I love this story because it so simply illustrates that the people and
circumstances in our lives help us to be all that we can be
. We all
are born with our unique and fabulous mix of talents, competencies
and desires. Our potential is boundless and only diminished by the
limitations of our own mind, and by our latent abilities, talents and

So many whisperings by teachers, parents, and sadly our
religions, form our expectations
long before we are of discerning age. As we grow, we grow according to the expectation of others. Sometimes—
often—we are unaware of the underlying sabotaging script to our own
powerful potential.

That is when Life steps in. List all the qualities of Life you think are
desirable. Happiness is top on my list because it means all else is in
harmony. I don’t mean manic happiness, as in “I laugh in the face of
danger!” but a default setting to happiness that ensures that I can ride
the waves of joy and sorrow with equal grace.

So what are the qualities you desire most to form your life experience? Courage? Creativity? Vitality? Peace? Bliss? Now think on the various circumstances and experiences of your life, and see how each might have offered you an opportunity to achieve a measure of those values.

This is not the same as getting slugged in the head and deciding never
to venture back to that neighborhood. It is not about taking the tough
stuff on the chin and sighing in resignation, saying, “I know there is
a lesson in this for me.” It’s not Life saying, “I’m going to teach you a
lesson you’ll never forget!” It is not about punishment in any way. It is
all about freedom.

Freedom to be exactly who you are in all your creative abandon and
joyful expression—as a dancer, an artist, a salesperson, a parent or a
bank manager! If you are just exactly who you are, you can never get
it wrong!
No one can criticize or judge you because you are being a
perfect expression of your whole potential. Sometimes we hang on to
relationships, jobs or possessions because we have a misguided notion
that to let go is failure. But sometimes those things have fulfilled their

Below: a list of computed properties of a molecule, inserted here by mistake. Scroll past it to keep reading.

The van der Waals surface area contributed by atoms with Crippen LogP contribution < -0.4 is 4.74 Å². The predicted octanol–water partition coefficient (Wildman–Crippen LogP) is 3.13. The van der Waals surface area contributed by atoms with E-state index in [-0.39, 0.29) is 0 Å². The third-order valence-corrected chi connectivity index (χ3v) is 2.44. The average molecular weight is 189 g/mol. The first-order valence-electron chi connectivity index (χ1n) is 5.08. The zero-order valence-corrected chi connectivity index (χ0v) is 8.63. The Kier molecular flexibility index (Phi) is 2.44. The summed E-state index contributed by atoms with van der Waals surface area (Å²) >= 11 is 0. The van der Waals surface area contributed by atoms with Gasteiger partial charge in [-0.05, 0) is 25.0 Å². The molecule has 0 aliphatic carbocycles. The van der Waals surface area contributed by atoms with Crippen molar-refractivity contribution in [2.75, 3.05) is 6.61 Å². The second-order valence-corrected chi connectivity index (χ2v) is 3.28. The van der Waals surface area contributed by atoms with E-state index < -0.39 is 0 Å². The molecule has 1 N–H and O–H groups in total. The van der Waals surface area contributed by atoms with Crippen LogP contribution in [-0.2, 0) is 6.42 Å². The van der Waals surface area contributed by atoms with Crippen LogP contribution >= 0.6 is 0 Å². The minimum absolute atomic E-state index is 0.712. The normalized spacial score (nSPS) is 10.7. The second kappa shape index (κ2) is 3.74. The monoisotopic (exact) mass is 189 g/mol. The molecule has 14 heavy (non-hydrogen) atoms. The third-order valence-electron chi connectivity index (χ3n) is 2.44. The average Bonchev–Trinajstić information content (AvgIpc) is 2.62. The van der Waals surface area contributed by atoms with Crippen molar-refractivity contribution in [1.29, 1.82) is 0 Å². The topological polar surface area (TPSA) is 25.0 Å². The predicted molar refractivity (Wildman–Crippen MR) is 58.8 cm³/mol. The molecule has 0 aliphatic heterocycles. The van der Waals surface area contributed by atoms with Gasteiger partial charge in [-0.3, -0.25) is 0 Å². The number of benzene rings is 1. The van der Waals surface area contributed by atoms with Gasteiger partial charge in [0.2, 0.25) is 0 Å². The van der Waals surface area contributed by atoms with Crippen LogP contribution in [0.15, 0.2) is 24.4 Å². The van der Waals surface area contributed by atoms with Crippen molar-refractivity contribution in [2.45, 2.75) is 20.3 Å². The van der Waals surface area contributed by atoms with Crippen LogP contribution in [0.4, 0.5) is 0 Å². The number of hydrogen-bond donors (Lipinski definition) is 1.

purpose in our lives and can be discarded.

The beginning of wisdom and self-actualization is to get this. It helps you understand the notion that we are to see the divine in all people. Seeing
the divine doesn’t mean a rapist isn’t a rapist—really. It means that there
is a deeper soul agreement at work that is moving toward consciousness
and evolution.

If you balk at the example of rapist, just remember that
Life as creator is eternal and infinite. There is no death—it only exists on
the physical plane. There is nothing that can truly harm the soul. “No
fire can burn it. No water can wet it.” Life will use even death to open
our eyes to the beauty of our full human potential.

When you know this you will have a very different perspective of a
difficult passage or person. What part of you is better for this experience? Which of the qualities that you most desire are closer to you now? Now the important part is to take the gem and drop the painful experience. You may never forget it, but it no longer has an emotional hook to trip you up.

Continuing to be outraged by a painful betrayal is to stay
heavily attached to something that has outlived its use to you.
Keep the
lesson of discernment; trust in your own intuition (that likely warned
you but you didn’t listen), and find the courage to call it like it is.

The emotions of the hairy, prickly stuff of Life experiences are
resentment, guilt, fear, anger, rage, depression, trepidation, self-consciousness, doubt and anxiety. Do you really want to carry these
heavy feelings with you?
Are these the energies that you want attracting
circumstances and people into your life?

It’s not tough to let these lower energies go. The way is simple: You can’t focus on two things at the same time. Be conscious of your thoughts and choose to enjoy the gem. It’s valuable and you earned it! Then you can relish the lovely, fleshy, nutty green pleasure of eating artichokes and toss the hairy bits and prickles in the compost heap—they’re just fertilizer!